Teems gives a good taste of late medieval culture. The institutional church and state were (unhealthily) conjoined. A person entered both by birth. “At the heart of medieval Christianity,” Teems writes, “was a reliance on fear and manipulation” (p. xi). The burning of heretics was a regular occurrence, where the church authorities pronounced a person to be guilty of heresy and then turned that person over to the secular authorities (whose laws made heresy a capital offense) for execution. Teems well conveys “the strict controlling motherhood of the Catholic Church over its children” (p. 167).

We are also provided much information about the development of languages. Latin was the lingua franca of Europe in the late medieval period. Scholars would not dream of condescending into a vernacular language, like English or German, in conveying their lofty or religious ideas. Hence, men like Tyndale and Luther, were not only radical in their endeavors to translate into the “common tongue,” but viewed by many as quite “low brow” for doing so. In the early sixteenth century, English was used for cursing, not theological discourse.

Teems furthermore gives insight into what a medieval education was like.  Entering university at fourteen was commonplace. There a student would receive a “liberal arts” education made up of logic, grammar, and rhetoric (the Trivium) and arithmetic, astronomy, music, and geometry (the Quadrivium). “Disputation,” or oral defense, was a staple of the medieval theological education. However, the Bible itself was not studied.

Not surprisingly, there is much about the history of Bible translation in the book. While John Wycliffe was the first to translate a Bible into English, Tyndale’s translation was much superior and had far broader influence. Wycliffe’s translation was Middle English (think Beowulf), hand written, based on inferior Latin manuscripts, and not plentiful in circulation. Tyndale’s work, on the other hand, was in early modern English (think Shakespeare), printed on presses, based upon Erasmus’ recently published Greek New Testament texts and Hebrew texts, and were more effectively circulated.

Teems paints an unsightly picture of Thomas More. Although granted Sainthood by the Roman Catholic Church, it’s difficult to see him as such after after reading Teems. More was a zealous defender of the Roman Catholic Church and its theology, and Tyndale seems to have brought out the absolute worst in him. While God does not take delight in the punishment of the wicked, More apparently did. Teems shows More’s obsession in seeing Tyndale and his ilk incinerated at the stake, and More’s writing to Tyndale is filled with coarse ad hominem abusive attacks (as was not uncommon in polemical discourse of the day).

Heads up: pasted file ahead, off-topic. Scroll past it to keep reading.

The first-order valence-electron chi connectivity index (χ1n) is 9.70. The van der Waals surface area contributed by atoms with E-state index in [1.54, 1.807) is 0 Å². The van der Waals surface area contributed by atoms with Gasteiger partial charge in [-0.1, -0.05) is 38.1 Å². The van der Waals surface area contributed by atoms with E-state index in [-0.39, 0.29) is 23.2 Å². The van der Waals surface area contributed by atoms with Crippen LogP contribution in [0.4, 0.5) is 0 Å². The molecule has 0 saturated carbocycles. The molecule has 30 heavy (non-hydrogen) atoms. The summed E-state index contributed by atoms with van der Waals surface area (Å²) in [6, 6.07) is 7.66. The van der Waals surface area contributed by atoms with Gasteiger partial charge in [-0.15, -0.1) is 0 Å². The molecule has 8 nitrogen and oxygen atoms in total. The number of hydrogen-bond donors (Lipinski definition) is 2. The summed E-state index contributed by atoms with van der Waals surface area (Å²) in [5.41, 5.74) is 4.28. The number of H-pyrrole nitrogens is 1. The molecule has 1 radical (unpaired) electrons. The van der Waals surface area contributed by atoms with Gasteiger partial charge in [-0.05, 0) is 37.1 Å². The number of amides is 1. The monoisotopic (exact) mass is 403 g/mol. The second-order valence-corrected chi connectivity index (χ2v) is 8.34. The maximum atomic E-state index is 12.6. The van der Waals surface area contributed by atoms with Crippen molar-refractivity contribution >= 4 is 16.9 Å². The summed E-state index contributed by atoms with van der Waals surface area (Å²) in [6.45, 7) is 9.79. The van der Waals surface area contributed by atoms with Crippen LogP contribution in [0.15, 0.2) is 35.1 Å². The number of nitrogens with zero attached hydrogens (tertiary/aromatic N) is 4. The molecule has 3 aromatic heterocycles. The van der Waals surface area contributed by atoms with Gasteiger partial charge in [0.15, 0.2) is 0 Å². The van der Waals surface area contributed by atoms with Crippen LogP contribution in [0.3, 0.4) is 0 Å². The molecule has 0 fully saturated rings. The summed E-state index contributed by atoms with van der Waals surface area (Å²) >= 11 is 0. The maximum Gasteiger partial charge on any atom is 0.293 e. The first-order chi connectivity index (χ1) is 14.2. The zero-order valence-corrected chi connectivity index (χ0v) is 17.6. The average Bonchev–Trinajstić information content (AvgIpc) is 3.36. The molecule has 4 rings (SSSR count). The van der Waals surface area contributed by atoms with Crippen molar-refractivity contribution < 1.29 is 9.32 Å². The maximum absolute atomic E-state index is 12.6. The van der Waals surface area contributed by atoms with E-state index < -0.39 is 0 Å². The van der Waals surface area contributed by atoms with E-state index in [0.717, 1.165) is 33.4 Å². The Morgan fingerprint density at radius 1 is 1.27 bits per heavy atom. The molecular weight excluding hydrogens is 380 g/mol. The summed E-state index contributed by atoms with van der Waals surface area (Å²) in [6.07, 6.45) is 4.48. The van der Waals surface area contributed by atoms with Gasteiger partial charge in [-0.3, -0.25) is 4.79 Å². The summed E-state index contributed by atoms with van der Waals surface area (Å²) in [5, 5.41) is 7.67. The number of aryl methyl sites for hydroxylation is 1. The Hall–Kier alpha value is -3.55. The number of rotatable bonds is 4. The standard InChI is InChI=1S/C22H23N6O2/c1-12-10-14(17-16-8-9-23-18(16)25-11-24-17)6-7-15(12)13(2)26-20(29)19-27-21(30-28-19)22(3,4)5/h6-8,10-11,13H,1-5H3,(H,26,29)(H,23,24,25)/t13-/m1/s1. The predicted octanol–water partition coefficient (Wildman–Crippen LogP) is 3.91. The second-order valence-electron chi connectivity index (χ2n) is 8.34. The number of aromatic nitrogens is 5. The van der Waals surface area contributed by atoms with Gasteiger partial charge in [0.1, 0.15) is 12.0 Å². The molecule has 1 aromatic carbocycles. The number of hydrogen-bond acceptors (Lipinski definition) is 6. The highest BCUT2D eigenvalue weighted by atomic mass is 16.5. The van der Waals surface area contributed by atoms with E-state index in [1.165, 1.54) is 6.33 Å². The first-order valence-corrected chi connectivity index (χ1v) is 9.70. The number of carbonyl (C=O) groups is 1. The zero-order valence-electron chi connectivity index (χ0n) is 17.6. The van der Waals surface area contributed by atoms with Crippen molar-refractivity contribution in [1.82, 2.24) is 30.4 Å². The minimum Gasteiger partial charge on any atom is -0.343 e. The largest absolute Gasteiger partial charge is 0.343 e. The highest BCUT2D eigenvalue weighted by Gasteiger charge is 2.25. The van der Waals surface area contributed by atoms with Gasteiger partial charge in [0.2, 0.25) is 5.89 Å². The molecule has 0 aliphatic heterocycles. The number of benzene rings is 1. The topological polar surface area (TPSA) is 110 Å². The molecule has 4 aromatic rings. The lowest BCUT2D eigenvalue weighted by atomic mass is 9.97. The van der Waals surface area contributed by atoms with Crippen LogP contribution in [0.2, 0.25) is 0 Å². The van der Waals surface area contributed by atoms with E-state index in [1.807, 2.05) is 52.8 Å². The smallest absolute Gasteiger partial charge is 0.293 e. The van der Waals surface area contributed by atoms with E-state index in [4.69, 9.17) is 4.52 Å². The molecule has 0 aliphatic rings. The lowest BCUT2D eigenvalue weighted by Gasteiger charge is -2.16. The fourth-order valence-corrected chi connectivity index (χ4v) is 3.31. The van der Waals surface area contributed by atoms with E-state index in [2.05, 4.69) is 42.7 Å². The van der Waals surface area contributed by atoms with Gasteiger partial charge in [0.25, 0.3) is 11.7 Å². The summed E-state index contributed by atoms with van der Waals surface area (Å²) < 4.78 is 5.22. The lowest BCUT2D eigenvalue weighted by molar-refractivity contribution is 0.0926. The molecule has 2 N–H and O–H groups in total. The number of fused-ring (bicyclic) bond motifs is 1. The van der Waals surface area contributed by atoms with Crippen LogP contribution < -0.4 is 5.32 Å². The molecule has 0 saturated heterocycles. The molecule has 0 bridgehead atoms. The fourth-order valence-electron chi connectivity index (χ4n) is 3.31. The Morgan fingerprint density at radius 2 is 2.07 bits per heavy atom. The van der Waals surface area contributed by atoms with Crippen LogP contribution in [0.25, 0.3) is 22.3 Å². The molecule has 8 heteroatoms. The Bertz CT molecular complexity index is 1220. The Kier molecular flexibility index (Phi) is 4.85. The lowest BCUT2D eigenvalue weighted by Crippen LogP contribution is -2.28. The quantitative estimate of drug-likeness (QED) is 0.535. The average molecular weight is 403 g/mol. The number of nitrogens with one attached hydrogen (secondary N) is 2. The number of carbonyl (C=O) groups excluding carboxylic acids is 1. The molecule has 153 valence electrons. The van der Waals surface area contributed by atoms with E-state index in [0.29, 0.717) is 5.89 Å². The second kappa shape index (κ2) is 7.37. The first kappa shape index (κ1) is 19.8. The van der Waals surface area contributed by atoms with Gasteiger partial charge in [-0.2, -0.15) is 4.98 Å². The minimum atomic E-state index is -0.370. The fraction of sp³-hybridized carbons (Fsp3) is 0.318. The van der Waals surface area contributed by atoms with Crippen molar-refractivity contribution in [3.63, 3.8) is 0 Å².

Tyndale is presented as a lover of God’s Word who had the mind of an artistic genius. In a way few English writers have been able to achieve, Tyndale deftly combined “Economy…Simplicity [and] Elevation” (p. 67). Tyndale’s work was essentially the basis for the 1611 Authorized (King James) Bible. Aside from perhaps Shakespeare, Tyndale has had the greatest influence of any singular person on the English language. In addition to the thousands of words he invented, many of the most beloved and memorable passages of Scripture in our modern translations are Tyndale’s phrases.  

Tyndale spent his life on the run, as a fugitive-scholar. His crime? Translating the Bible into English. In the end, Tyndale would give his life for his craft and passion. One of the lessons one can learn from the life of Tyndale is that human traditions (among other things) blind men to biblical truth. Even if Tyndale’s theology was not correct at points, he at least grounded it in the Bible. His views were at least biblically plausible positions to take. This could not be said of his opponents.

Teems has produced a well-written account of the life and times of William Tyndale. He is sympathetic to Tyndale and his causes. He shows how Tyndale’s exile from England shaped and enriched his translation. Tyndale is shown to be a man of self-control and steady conviction. While fair in his portrayals, Teems is not afraid to reveal the warts of Tyndale’s pursuers (e.g., Tunstall, Wolsey, and More). In the end, this book should educate and inspire its readers to strive for lives of greater significance for the things that eternally matter. 


I received this book for free from Thomas Nelson Publishing to write this review.